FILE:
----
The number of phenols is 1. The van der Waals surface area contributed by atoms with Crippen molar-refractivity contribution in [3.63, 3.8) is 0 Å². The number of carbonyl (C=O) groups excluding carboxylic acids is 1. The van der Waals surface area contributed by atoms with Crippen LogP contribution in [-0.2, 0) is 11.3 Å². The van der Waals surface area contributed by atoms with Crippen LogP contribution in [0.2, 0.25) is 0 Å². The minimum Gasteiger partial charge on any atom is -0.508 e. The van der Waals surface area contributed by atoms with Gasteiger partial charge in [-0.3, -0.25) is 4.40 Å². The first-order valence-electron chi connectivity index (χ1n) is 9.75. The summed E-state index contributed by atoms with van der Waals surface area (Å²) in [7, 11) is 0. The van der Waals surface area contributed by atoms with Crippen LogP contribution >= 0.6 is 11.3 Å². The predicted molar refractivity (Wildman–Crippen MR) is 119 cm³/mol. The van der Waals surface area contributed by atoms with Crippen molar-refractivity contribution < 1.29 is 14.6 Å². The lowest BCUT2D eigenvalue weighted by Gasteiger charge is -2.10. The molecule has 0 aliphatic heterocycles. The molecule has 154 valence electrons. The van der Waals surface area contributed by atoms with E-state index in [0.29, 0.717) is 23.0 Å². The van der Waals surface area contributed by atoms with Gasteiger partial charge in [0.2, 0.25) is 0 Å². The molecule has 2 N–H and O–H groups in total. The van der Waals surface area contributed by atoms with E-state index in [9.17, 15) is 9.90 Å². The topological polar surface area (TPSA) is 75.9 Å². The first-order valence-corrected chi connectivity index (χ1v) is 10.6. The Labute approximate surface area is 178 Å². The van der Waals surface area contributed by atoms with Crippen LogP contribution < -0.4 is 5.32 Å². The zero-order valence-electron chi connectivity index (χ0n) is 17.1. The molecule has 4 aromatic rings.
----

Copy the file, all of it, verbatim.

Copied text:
The number of phenols is 1. The van der Waals surface area contributed by atoms with Crippen molar-refractivity contribution in [3.63, 3.8) is 0 Å². The number of carbonyl (C=O) groups excluding carboxylic acids is 1. The van der Waals surface area contributed by atoms with Crippen LogP contribution in [-0.2, 0) is 11.3 Å². The van der Waals surface area contributed by atoms with Crippen LogP contribution in [0.2, 0.25) is 0 Å². The minimum Gasteiger partial charge on any atom is -0.508 e. The van der Waals surface area contributed by atoms with Gasteiger partial charge in [-0.3, -0.25) is 4.40 Å². The first-order valence-electron chi connectivity index (χ1n) is 9.75. The summed E-state index contributed by atoms with van der Waals surface area (Å²) in [7, 11) is 0. The van der Waals surface area contributed by atoms with Crippen LogP contribution >= 0.6 is 11.3 Å². The predicted molar refractivity (Wildman–Crippen MR) is 119 cm³/mol. The van der Waals surface area contributed by atoms with Crippen molar-refractivity contribution < 1.29 is 14.6 Å². The lowest BCUT2D eigenvalue weighted by Gasteiger charge is -2.10. The molecule has 0 aliphatic heterocycles. The molecule has 154 valence electrons. The van der Waals surface area contributed by atoms with E-state index in [0.29, 0.717) is 23.0 Å². The van der Waals surface area contributed by atoms with Gasteiger partial charge in [0.2, 0.25) is 0 Å². The molecule has 2 N–H and O–H groups in total. The van der Waals surface area contributed by atoms with E-state index in [9.17, 15) is 9.90 Å². The topological polar surface area (TPSA) is 75.9 Å². The first-order valence-corrected chi connectivity index (χ1v) is 10.6. The Labute approximate surface area is 178 Å². The van der Waals surface area contributed by atoms with Crippen LogP contribution < -0.4 is 5.32 Å². The zero-order valence-electron chi connectivity index (χ0n) is 17.1. The molecule has 4 aromatic rings.